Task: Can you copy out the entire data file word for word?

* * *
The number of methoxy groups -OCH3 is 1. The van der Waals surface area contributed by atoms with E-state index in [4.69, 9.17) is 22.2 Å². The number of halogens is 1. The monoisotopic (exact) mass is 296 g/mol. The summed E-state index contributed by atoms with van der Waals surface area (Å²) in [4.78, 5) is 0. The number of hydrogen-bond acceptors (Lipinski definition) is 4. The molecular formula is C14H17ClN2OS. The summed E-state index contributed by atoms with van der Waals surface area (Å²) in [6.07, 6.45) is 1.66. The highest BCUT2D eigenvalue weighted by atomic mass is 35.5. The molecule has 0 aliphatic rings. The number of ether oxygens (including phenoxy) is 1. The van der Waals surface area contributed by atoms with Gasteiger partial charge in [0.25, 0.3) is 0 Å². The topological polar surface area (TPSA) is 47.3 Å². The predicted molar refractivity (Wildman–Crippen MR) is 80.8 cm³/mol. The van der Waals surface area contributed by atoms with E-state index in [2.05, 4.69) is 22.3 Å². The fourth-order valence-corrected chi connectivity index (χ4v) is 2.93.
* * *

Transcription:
The number of methoxy groups -OCH3 is 1. The van der Waals surface area contributed by atoms with E-state index in [4.69, 9.17) is 22.2 Å². The number of halogens is 1. The monoisotopic (exact) mass is 296 g/mol. The summed E-state index contributed by atoms with van der Waals surface area (Å²) in [4.78, 5) is 0. The number of hydrogen-bond acceptors (Lipinski definition) is 4. The molecular formula is C14H17ClN2OS. The summed E-state index contributed by atoms with van der Waals surface area (Å²) in [6.07, 6.45) is 1.66. The highest BCUT2D eigenvalue weighted by atomic mass is 35.5. The molecule has 0 aliphatic rings. The number of ether oxygens (including phenoxy) is 1. The van der Waals surface area contributed by atoms with Gasteiger partial charge in [0.25, 0.3) is 0 Å². The topological polar surface area (TPSA) is 47.3 Å². The predicted molar refractivity (Wildman–Crippen MR) is 80.8 cm³/mol. The van der Waals surface area contributed by atoms with E-state index in [2.05, 4.69) is 22.3 Å². The fourth-order valence-corrected chi connectivity index (χ4v) is 2.93.